Throughout the weekend, the Long Beach Convention Center is open with pit areas for some of the support races, cars and automotive displays. There is a lot to see, and with bright sunny days in the forecast, it will be a beautiful weekend for racing!
Here are some of my photos from previous race weekends.
K-PAX car in the Convention Center, 2014
Nissan GTR in the Convention Center, 2014
Racing Ford GT and a Corvette, 2008 (If only that guy was sitting!)
Autograph session in 2012 with Corvette Racing’s Tommy Milner, Oliver Gavin and Jan Magnussen
Flying Lizard Motorsports Jorg Bergmeister and Patrick Long, 2012
The Wayne Taylor Racing car in 2014
Lots of skid marks on the streets of Long Beach, 2008
Walking around, you can see the cars being worked on before the races – here Flying Lizard Motorsports in 2008
There are screens throughout the course – here during the Indy Race in 2012
Corvette Racing’s Oliver Gavin and crew members by the car in 2008
Racing in 2011
Indy Car race in 2011
Indy Car race 2011
Indy Car race 2011
Have you ever been to the Toyota Grand Prix of Long Beach or another IndyCar race? Let me know in the comments below.
It was a quick weekend trip to Daytona Beach for the Rolex 24 Hours of Daytona at Daytona International Speedway. Here is a quick re-cap of the weekend based on my social media posts on Twitter, Instagram and Facebook via Storify.
Has anyone attended a long endurance race – either 24 or 12 hours? Let me know what you thought about the experience!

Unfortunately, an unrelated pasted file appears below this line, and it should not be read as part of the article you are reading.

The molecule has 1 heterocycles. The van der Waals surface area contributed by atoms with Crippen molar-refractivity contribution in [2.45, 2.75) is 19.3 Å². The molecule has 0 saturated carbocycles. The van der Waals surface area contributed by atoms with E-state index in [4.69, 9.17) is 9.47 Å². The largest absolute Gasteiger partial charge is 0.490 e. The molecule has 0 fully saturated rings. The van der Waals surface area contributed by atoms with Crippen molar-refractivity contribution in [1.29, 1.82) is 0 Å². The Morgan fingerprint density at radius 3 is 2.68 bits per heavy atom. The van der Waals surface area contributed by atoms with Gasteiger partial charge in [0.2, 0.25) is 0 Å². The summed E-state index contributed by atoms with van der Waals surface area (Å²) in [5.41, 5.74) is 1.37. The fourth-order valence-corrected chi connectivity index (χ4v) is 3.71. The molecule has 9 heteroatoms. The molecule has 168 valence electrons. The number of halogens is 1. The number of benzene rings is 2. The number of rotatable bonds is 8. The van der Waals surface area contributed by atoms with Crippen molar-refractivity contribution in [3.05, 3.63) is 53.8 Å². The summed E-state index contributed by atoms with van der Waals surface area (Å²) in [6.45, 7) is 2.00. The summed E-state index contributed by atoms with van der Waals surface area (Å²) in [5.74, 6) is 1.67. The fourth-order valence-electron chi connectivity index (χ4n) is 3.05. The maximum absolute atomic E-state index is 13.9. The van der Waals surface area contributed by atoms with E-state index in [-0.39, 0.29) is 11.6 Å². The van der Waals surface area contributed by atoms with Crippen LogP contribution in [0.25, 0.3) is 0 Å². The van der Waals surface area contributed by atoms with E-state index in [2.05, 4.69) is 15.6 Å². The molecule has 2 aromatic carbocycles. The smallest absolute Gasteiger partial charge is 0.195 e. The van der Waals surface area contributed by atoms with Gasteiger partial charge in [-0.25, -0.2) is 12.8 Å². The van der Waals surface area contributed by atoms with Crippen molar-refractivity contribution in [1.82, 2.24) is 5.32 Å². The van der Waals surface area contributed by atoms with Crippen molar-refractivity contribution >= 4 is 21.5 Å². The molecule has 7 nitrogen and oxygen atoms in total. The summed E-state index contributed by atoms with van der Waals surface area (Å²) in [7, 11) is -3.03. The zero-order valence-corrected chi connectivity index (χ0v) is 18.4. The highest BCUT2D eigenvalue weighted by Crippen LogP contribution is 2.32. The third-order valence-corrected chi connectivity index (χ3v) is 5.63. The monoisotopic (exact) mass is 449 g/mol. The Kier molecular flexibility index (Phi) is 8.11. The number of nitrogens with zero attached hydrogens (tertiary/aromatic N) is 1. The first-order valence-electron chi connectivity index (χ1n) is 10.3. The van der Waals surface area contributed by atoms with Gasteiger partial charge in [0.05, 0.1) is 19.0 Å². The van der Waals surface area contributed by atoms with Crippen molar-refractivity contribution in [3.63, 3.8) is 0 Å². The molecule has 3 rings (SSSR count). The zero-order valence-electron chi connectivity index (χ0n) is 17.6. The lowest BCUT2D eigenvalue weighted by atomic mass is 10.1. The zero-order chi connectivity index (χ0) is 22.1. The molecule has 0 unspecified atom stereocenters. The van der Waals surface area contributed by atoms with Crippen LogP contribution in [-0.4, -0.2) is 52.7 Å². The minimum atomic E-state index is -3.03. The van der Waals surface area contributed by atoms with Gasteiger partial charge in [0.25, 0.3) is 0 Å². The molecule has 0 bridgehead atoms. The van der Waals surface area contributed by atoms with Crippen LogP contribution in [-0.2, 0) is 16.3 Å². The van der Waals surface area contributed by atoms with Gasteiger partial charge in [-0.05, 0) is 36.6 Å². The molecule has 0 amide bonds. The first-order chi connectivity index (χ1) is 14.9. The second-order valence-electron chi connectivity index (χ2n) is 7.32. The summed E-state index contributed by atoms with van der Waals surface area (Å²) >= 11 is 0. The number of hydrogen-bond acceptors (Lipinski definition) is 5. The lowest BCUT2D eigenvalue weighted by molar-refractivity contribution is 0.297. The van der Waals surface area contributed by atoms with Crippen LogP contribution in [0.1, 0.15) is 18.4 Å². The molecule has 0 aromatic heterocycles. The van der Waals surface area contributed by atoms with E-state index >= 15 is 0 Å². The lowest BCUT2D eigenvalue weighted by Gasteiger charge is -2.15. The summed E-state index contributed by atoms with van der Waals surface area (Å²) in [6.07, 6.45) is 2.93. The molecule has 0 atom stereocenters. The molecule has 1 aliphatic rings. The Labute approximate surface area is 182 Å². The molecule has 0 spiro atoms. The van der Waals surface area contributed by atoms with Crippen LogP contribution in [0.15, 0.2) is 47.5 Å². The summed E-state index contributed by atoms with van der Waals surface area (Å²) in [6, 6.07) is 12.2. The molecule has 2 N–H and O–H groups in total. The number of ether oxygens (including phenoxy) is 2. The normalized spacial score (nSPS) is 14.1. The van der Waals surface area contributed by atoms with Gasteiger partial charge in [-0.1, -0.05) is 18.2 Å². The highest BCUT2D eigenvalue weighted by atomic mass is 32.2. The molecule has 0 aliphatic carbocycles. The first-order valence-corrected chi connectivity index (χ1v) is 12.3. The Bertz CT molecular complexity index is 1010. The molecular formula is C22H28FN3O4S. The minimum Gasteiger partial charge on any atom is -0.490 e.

The LA Auto Show at the Los Angeles Convention Center (South Hall entrance).
Last weekend, Dave and I visited the LA Auto Show on Saturday. Through Dave’s membership in the Audi Club, we were able to enter the show an hour before it opened to the general public. What a treat to see and take photos of the different car manufacturers displays without crowds of people!
The LA Auto Show is at the Los Angeles Convention Center and is open through Sunday, November 29th, and show hours are 9:00 am – 10:00 pm daily. There are cars to suit everyone’s interest, an aftermarket hall, and opportunities to test drive some vehicles too.
Here are some photos of the cool cars we saw.
We first explored the Audi booth, or rather, we made a beeline to see the new Audi R8 in the Audi booth.
I event sat inside for a little bit – there’s a surprising amount of head room (not an issue for me, but for those with taller builds, I imagine it would be quite comfortable).
Here are the displays.
The new Acura NSX was on display with a screen above showing the overhead view.
When I walked by the Alfa Romeo area, most of the cars were still covered, but this 1968 33 Stradale was unwrapped and gorgeous.
The 1965 TZ2 was also uncovered and looking fantastic.
Alfa Romeo 1965 TZ2